Precision medicine is very commonly used to treat different types of cancer. Now, thanks to $11 million in new financing, Magdalene Cook, M.D., CEO of Renovacor wants to use precision medicine to treat a fatal heart disease. Cook will lead a charge in gene therapy to treat this rare heart disease.
“We can detect causative genetic mutations for certain subpopulations and develop precision medicines to address those, as opposed to treating all cardiovascular disease with more of a broad brush,” says Cook.
The aim is to use precision medicine to treat dilated cardiomyopathy (DCM). This is a condition where the heart’s left ventricle becomes enlarged which causes the heart to struggle to pump blood. DCM is found most commonly in patients with heart disease caused by narrowed coronary arteries; however, a smaller number of patients with DCM developed it due to a mutation in the BAG3 gene. This gene controls the contractility of the heart. When there is a mutation in the gene, it reduces the amount of blood that can be pumped. This causes a dilation and the heart becomes enlarged. This gene also allows for the heart to change shape to accommodate new conditions such as increased amounts of exercise.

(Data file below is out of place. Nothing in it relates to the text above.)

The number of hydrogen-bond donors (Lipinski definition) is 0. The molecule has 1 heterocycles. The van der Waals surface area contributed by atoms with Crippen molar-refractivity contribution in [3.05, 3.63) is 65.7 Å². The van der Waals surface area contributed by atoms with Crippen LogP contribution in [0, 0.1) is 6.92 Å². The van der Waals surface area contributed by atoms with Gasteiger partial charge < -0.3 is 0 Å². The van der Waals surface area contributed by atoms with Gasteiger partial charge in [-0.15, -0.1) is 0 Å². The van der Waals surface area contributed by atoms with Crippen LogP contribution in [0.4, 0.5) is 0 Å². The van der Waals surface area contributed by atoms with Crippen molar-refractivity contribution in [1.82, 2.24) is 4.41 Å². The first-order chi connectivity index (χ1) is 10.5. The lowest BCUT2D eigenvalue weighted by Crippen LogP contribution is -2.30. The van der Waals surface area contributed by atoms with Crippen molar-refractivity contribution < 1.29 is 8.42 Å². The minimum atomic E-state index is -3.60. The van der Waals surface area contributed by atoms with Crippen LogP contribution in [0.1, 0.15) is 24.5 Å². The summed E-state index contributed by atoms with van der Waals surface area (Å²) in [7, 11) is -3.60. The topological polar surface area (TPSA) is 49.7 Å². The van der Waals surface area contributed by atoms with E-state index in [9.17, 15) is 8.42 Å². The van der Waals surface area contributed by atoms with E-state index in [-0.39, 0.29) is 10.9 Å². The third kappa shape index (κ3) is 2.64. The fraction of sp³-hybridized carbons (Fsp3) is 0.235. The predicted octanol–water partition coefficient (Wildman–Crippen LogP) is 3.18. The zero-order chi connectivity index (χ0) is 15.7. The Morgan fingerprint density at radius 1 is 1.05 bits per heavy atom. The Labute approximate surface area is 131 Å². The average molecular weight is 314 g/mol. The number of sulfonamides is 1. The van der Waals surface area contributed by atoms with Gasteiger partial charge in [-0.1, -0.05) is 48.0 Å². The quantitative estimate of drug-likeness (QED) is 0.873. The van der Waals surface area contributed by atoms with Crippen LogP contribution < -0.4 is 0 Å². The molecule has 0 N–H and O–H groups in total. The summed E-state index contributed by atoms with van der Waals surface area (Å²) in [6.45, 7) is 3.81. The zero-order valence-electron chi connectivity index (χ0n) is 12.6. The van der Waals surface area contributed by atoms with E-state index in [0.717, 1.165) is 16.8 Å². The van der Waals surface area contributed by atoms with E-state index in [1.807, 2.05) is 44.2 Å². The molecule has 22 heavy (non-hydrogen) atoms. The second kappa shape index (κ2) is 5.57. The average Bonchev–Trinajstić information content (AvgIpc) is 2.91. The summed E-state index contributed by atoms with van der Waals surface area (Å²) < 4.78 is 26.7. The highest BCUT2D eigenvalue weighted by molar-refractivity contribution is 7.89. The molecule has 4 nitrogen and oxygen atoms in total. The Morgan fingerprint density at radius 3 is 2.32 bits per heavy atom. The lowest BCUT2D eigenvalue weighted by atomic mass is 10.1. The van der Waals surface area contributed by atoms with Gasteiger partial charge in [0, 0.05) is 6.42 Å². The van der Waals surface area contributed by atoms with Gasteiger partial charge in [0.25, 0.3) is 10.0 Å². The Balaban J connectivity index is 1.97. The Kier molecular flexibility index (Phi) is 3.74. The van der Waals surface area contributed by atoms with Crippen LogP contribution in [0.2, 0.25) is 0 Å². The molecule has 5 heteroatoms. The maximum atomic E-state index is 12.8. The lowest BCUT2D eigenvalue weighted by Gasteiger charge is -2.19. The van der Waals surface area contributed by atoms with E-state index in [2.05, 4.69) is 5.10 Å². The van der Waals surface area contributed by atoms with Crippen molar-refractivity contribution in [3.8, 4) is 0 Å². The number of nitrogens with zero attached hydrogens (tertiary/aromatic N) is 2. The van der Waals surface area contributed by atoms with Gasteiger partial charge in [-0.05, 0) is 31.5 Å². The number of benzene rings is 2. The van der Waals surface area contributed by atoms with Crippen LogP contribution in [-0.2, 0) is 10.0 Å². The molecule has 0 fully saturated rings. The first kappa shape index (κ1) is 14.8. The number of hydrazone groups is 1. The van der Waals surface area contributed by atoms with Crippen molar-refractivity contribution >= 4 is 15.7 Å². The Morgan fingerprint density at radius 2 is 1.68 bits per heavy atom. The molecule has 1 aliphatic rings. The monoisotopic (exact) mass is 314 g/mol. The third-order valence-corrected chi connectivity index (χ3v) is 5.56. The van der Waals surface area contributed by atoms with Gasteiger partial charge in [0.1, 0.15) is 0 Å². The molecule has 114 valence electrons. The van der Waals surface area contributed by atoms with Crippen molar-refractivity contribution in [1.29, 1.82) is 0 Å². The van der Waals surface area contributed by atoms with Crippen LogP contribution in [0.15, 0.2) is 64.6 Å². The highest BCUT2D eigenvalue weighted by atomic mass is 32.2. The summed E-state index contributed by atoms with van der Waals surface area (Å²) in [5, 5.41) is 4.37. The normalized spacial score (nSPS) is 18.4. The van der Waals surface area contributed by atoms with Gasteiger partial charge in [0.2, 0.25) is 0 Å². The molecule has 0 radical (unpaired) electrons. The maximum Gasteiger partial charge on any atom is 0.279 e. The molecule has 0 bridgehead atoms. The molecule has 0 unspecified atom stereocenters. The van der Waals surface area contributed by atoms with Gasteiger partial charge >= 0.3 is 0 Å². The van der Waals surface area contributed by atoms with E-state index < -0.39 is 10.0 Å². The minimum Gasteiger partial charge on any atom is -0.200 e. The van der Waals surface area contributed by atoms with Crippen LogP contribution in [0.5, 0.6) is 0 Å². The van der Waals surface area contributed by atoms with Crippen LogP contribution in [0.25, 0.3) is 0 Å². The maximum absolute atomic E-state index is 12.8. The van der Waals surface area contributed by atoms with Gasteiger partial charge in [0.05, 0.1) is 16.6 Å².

A 2018 study revealed that DCM caused by a BAG3 mutation begins earlier and develops faster than DCM caused by coronary artery disease. Not only this, but DCM caused by a BAG3 mutation is more likely to progress to end stage heart failure. In spite of this, all DCM patients receive the same care.
The new treatment replaces the missing BAG3 to possibly halt the rapid progression of DCM. This would stop the disease before it even began. At this point, the $11 million is being used to move this idea into the clinic and to begin looking into the future of this treatment.